Field of Science

Sunday Protist -- Auranticordis: "Orange Heart"

(Also the answer to MM12, which nobody got, although I haven't particularly followed up on the hints either...)

ResearchBlogging.orgIf you're ever low on ideas for your next taxonomic adventure, Cercozoa is one endlessly fascinating clade that never fails to offer surpises. In fact, the more you explore them, the less familiar they become. Cercozoa (TC-S 1998) can offer pretty much anything -- from photosynthetic amoebae to the utterly bizarre Phaeodaria to beautiful testate Euglyphids (including a case of separate primary plastid endosymbiosis!) to a wide variety of random semi-amoeboid-semi-flagellate things that glide about on their flagella and make faces at anyone trying to classify these things by morphology. Cercozoa are a mess, but a beautiful mess.

SEM from looking down at the anterior apex of the cell. Bar = 10um; Chantangsi et al. 2008 BMC Microbiol (open access)

The baby Nautilus looking thing that was so mischievously confusing is Auranticordis quadriverbis, a rare benthic tetraflagellate of a distinctive orange colour.

A - L: lobe, arrows: orange muciferous bodies; C - arrowheads: putative endosymbionts. D - arrowhead points to ventral groove. E - phase contrast showing flagella protruding from the ventral groove. Bar = 10um. (Chantangsi et al. 2008 BMC Microbiol)

The orange colour is caused by the muciferous bodies lining the ridges along the cortex. These bodies secrete mucilage upon disturbance, and may participate in adhesion to the surface. The membranous ridges on the surface are supported by bundles of microtubules, in the absense of any cell wall. An SEM of the ridges reveals the mucilage being secreted by the pores that line them:

Sem close-up of the ridges with mucilage. Scalebars: C - 1um, D,E - 0.5um
(Chantangsi et al. 2008 BMC Microbiol)

Curiously enough, Auranticordis posesses potential endosymbionts -- thylakoid-bearing orange bodies inside the cytoplasm. While those could be food particles being digested, the lack of different extents of digestion and their intact appearance suggests these endosymbionts may be long-term (as in kleptoplasty) or permanent (endosymbiosis). The similarity of the ultrastructure to free-living cyanobacteria actually suggests this may be yet another case of primary endosymbiosis, as in Paulinella! (cyanobacteria don't have to be blue-green, by the way)

TEM of putative endosymbionts. The lines at the edges are thylakoids, surrounding a prominent invagination of the inner membrane. Bar = 2um (Chantangsi et al. 2008 BMC Microbiol)

Inside the endosymbionts one can find viruses that look similar to the ones that infect free-living cyanobacteria. The idea of a virus attacking your organelles, while not actually surprising, is still kind of cool!

Higher magnification TEM of the putative endosymbiont. B shows detail of the thylakoids C - cleavage furrow (arrowheads) supporting the idea of this body being an endosymbiont rather than a food particle, SC - sac-like vesicles. D - Viral particles at the thylakoid-free core. E - detail of the prominent inner membrane invagination. G - close up of more viral particles, (bar=0.5um) with an inset showing a complete one (bar=0.2um) (Chantangsi et al. 2008 BMC Microbiol)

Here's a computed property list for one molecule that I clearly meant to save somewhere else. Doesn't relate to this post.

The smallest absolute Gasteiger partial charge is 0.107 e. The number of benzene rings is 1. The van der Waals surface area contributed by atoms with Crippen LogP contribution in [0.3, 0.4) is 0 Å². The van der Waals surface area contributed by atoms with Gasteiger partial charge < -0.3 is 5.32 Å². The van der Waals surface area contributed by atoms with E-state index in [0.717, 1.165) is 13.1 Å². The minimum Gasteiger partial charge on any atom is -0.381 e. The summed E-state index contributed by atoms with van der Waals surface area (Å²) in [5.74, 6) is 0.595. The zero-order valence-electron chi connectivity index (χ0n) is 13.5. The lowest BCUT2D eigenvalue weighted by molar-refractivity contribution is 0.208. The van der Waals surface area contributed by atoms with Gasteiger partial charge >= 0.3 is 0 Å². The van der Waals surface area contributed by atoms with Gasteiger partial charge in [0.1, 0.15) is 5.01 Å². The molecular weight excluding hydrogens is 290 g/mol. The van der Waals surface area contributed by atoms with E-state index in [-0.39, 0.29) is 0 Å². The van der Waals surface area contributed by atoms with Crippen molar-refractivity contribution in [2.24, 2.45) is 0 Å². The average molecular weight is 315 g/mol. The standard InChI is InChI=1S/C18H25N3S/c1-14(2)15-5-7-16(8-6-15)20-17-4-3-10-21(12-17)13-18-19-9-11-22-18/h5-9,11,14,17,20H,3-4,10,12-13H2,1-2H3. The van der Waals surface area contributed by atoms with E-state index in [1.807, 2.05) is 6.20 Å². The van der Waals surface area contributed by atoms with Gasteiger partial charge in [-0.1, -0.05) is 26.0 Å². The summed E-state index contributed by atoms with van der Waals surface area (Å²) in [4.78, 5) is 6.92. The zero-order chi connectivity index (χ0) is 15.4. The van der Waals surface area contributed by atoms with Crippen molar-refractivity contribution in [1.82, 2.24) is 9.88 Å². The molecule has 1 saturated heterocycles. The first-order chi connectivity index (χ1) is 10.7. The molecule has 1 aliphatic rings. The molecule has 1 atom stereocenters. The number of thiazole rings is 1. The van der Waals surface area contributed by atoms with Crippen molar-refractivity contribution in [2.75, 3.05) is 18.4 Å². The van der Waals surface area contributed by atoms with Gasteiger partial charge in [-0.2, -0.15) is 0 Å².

Unfortunately these organisms are rare, so it's difficult to establish whether these pigmented bodies are in fact a third known case of primary plastid endosymbiosis. Wouldn't be so shocking after Paulinella, but still kind of cool. Perhaps primary endosymbiosis isn't as rare as previously thought, and that, were it true, could have a profound impact on our understanding of eukaryotic evolution. Conventionally, plastid gain is used as a very unlikely feature, and weighed heavily in analyses of parsimony. But the real picture could actually be much messier.

I hope you've enjoyed this brief encounter with an enigmatic, obscure Cercozoan. Warning: There's more where that came from, so expect more Cercozoa in the future. I really love that group...

Chantangsi, C., Esson, H., & Leander, B. (2008). Morphology and molecular phylogeny of a marine interstitial tetraflagellate with putative endosymbionts: Auranticordis quadriverberis n. gen. et sp. (Cercozoa) BMC Microbiology, 8 (1) DOI: 10.1186/1471-2180-8-123


  1. It's not closely related to Paulinella, is it? No chance that it could be not a new endosymbiotic event, but a new species derived from the same event as Paulinella?

  2. That thought crossed my mind too, but the Paulinella endosymbionts are quite different from these in ultrastructure. Apparently they're also chemically different, further implying the origin is a different cyanobacterium. While Cercozoan phylogeny isn't particularly well-resolved at the moment, Paulinella is a Euglyphid, and this thing is quite different from them. Of course, that doesn't mean very much (eg. Stephanopogon superficially looks little like conventional Heterolobosea), but it's likely that they're quite distant, at least not closer to Paulinella than other Euglyphids.

    So it seems they would be separate endosymbiotic events. The different plastid structure points that way anyway...


Markup Key:
- <b>bold</b> = bold
- <i>italic</i> = italic
- <a href="">FoS</a> = FoS